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Don urges ECOWAS, AU, UN to ensure stability in African states



Prof. Jonah Onuoha, a don, has called on ECOWAS, African Union (AU) and the United Nations (UN) to take strategic measures to stop African states from being made vulnerable to the use of foreign mercenaries.

The don said the use of foreign mercenaries had the capacity to destabilise legitimate governments in Africa.

Onuoha, a professor of International Relations and Head of Political Science Department, University of Nigeria, Nsukka, expressed this thought in an interview with the News Agency of Nigeria (NAN) in Abuja.

He decried the use of foreign mercenaries and private armies by some African governments, saying by so doing democracy would in Africa would be threatened.

He expressed concern about a situation whereby a number of West African have engaged Wagner mercenary group, which staged a short-lived mutiny in Russia last month, to run their state security affairs, pondering their future.

Wagner is a well-known private army that provides security muscle for governments in the Central African Republic and Mali respectively.

Recently the United States imposed sanctions on three Malian officials, including the defence minister, accusing them of making their people vulnerable to Wagner’s “destabilising activities and human rights abuses” while helping it fund its operations in Ukraine.

In May, the military leader of Burkina Faso rejected an accusation by the president of neighbouring Ghana that it too had hired Russian mercenaries.

According to him, the use of mercenaries is not only peculiar to French-speaking countries, but has become a global trend such that states now do not trust their military anymore.

Onuoha said, “The struggle is not going to be easy for any sovereign state. It is an issue that ECOWAS, AU, UN should start thinking about seriously.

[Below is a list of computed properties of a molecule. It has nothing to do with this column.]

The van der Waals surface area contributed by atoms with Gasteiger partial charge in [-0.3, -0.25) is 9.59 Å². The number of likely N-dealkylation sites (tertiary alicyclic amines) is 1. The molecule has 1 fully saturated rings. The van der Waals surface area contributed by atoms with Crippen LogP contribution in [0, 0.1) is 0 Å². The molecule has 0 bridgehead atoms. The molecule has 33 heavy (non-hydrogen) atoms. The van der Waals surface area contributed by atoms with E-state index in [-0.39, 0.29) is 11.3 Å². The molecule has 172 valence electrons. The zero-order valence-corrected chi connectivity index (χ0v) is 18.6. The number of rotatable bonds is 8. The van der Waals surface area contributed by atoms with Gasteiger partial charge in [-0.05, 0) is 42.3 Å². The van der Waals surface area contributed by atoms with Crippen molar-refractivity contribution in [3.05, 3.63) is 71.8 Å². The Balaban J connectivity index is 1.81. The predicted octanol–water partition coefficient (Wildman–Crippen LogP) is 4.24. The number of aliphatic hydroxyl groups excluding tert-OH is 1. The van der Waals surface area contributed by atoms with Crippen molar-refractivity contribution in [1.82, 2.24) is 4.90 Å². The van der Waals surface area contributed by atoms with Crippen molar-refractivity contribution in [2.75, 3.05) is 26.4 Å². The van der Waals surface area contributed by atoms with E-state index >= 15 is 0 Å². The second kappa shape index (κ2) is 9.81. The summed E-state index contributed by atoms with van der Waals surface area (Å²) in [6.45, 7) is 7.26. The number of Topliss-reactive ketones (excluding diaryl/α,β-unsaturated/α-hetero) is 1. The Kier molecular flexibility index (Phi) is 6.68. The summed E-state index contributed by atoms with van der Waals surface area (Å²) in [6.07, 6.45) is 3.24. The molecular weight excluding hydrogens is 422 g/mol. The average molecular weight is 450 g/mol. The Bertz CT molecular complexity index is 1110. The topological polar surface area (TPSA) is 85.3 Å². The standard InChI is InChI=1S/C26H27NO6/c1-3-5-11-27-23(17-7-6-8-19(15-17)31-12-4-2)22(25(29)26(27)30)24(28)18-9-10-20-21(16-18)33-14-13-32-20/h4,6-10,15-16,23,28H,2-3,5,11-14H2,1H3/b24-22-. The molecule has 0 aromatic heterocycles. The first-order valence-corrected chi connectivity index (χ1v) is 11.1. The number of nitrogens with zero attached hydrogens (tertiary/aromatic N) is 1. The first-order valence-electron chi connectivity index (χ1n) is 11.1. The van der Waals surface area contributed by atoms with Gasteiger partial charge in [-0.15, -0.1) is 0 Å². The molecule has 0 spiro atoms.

“Sovereign states will not be able to contain private armies in Africa. It is difficult for sovereign states to contain activities of private armies, many of them are sponsored from outside.

“It is the duty of international organisations to sit down and begin to find out how to contain the issue at the regional and continental level.

“ECOWAS must have a meeting, call member states to order and find a way to contain the use of private armies across Africa.

”UN must do so globally; AU must do so for Africa because these armies are getting stronger than the sovereign states and then, if something happens, anytime they want to take over government, they will take over.”

He added: “Why look outside when your country is in trouble?

“There is the need for regional bodies to sit round the table and find ways to contain their excesses, otherwise private armies will be the bane of security in the next five to ten years.”

Onuoha, who is also the Director of the Centre for American Studies, and the pioneer President of Abia Forum Nsukka (AFN) said that private armies were capable of toppling any government where discord ensues between them and their employers.

“What is happening in Africa is condemnable.

“In most cases you find that governments that are supposed to be fighting militancy or private armies end up cooperating with them because they cannot defeat them.

“They cooperate with them and use them to cause confusion and to punish their real or imagined enemies, or even win elections and these private armies get stronger and stronger, which is wrong.”


IMF/World Bank meetings to hold in Marrakech despite devastating Moroccan earthquake